personal finance

Costly credit and a mortgage timebomb: five ways rising interest rates have hit the UK

Two years ago, Britain’s economy was entering an uncertain winter. The Omicron variant of Covid-19 was hitting businesses hard. Furlough had ended. Inflation was at a 10-year high of 5.1%.

Against this backdrop – two years ago this week – the Bank of England took its first tentative step to raise interest rates from 0.1% to 0.25%. A month earlier, the Bank had ducked a decision to raise rates given concerns over the end of the government’s furlough scheme, wrong-footing financial markets. Few predicted how far Threadneedle Street would go next.

Among independent forecasters, the average inflation reading expected for the end of 2022 was just 3.1% – nowhere near the 11.1% peak in October 2022 that resulted after Russia’s invasion of Ukraine.

After 13 more increases after its first move in December 2021 – lifting the base rate to 5.25% by August 2023, the highest level since the 2008 financial crisis – the Bank is expected to leave borrowing costs unchanged for a third consecutive time at its next meeting on Thursday. While inflation remains above the Bank’s 2% target, having fallen back to 4.6%, concern is growing over the strength of the economy after the toughest round of rate increases in decades.

Here are five ways that households and businesses are feeling the pinch:


The driving-up of interest rates at the sharpest rate in the 26-year history of the Bank’s monetary policy committee has primed a ticking timebomb in the UK’s mortgage market.

Most home loans taken out in recent years have a fixed rate – meaning higher borrowing costs tend to come with a lag. About 55% of mortgages have repriced since rates started to rise in December 2021. Another 5m are expected to be hit by 2026.

For the typical owner-occupier rolling off a fixed rate between the summer of this year and the end of 2026, the Bank expects their monthly repayments to increase by about £240, a jump of about 39%.

Many landlords have raised rents or sold properties to offset their own higher borrowing costs. Given limited supply, renters have faced a surge of more than 10% in annual rental inflation on new lets.

Credit cards

High street banks are passing on the rise in interest rates to borrowers who use credit cards and personal loans – adding to the pressure on households struggling to make ends meet amid the cost of living crisis.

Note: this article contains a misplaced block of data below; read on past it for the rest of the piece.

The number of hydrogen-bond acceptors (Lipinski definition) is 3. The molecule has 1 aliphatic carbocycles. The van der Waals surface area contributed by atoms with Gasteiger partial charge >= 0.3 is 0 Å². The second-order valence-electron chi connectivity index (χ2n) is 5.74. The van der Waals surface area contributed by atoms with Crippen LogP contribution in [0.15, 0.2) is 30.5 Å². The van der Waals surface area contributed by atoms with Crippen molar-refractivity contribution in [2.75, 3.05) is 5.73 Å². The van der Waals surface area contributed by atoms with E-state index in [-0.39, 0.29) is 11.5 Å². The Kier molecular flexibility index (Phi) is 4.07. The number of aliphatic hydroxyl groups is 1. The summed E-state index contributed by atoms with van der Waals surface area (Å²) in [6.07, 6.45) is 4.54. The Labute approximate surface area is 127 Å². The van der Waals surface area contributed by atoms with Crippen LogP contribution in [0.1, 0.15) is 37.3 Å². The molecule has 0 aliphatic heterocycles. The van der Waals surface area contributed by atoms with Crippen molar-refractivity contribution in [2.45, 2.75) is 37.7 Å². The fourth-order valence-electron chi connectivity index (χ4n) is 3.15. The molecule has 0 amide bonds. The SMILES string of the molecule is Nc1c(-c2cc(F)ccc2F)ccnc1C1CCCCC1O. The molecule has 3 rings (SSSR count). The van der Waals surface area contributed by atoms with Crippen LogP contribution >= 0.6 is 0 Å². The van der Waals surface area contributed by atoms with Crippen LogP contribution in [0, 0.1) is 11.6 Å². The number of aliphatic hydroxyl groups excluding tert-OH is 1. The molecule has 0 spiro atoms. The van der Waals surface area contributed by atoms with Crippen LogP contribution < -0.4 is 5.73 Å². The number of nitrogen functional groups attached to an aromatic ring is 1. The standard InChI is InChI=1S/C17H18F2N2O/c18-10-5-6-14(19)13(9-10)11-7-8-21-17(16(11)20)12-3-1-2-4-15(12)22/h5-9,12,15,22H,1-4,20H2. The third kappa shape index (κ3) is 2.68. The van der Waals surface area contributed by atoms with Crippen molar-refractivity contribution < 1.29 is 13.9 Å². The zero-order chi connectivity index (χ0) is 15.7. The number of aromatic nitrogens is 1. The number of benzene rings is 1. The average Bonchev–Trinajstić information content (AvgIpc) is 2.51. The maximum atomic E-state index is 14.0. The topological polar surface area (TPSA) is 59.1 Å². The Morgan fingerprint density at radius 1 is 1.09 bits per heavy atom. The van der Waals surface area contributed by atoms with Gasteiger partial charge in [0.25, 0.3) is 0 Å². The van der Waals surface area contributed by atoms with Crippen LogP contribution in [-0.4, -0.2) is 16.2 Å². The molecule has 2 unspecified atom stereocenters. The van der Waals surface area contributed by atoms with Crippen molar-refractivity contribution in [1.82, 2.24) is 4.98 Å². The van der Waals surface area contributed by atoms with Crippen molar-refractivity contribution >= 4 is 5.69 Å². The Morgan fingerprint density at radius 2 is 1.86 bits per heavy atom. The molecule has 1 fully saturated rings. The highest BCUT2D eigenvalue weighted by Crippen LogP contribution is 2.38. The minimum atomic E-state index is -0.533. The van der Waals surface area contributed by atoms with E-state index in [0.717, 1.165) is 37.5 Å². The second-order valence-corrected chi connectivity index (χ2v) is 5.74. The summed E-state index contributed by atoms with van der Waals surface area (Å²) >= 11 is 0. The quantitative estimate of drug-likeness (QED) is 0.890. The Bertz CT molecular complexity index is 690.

Annual growth in all consumer credit was 8.1% in October, the fastest pace since 2018. Average quoted rates on credit cards have risen by about 5 percentage points to 25% in the past three years.

Overall household debt levels are at the lowest point since 2002, but this reflects a falling number of households with mortgages. With soaring living costs, more than 24 million UK adults – 40% of the population – plan to use credit to pay for Christmas gifts this year.


High street banks have been slower to pass on higher interest rates to savers – exposing them to accusations of profiteering from trade unions and MPs from across the political spectrum. Meanwhile, many households are raiding their savings to pay for the higher price of basic essentials.

Recent figures from the Bank show average quoted rates have belatedly started to catch up, with an increase of about 0.9 percentage points for instant access deposits between June and October after the Financial Conduct Authority set out an “action plan” to ensure higher rates are passed on.

However, significant differences remain. While some accounts offer above the Bank’s base rate of 5.25%, the average rate on easy access deposits was 1.99% in October, according to the latest figures from the FCA, or 3.52% for fixed-term accounts.

Business lending

The interest rate on new bank loans for businesses has leaped from about 2% at the start of the tightening cycle to almost 7% today, while many firms have reported a decline in credit availability.

Under pressure from weaker consumer demand and rising borrowing costs, the number of company insolvencies has jumped in recent months – hitting 2,315 in October, 18% higher than in the same month a year earlier. Companies in the construction sector are faring the worst.

The Bank expects rising interest rates are likely to contribute to a reduction in business investment growth. A key priority of the government is to raise investment in Britain, but higher interest rates are serving as a headwind.

Market interest rates

Increases in UK interest rates relative to other countries’ rates would normally cause the pound to appreciate on global currency markets. However, the Bank’s tightening cycle has been matched by other leading central banks. That said, if Threadneedle Street had not acted, sterling could have fallen significantly, adding to inflation by driving up the cost of imported goods.

Reflecting the actions of central banks, stubbornly high inflation and weaker economic growth, government bond yields have increased sharply across advanced economies. The cost of issuing bonds for large corporates has also risen.

City investors are betting the central banks’ next move will be to reduce interest rates. With inflation fading and a growing risk of recession, financial markets expect the Bank to launch its first rate cut from as early as summer 2024.


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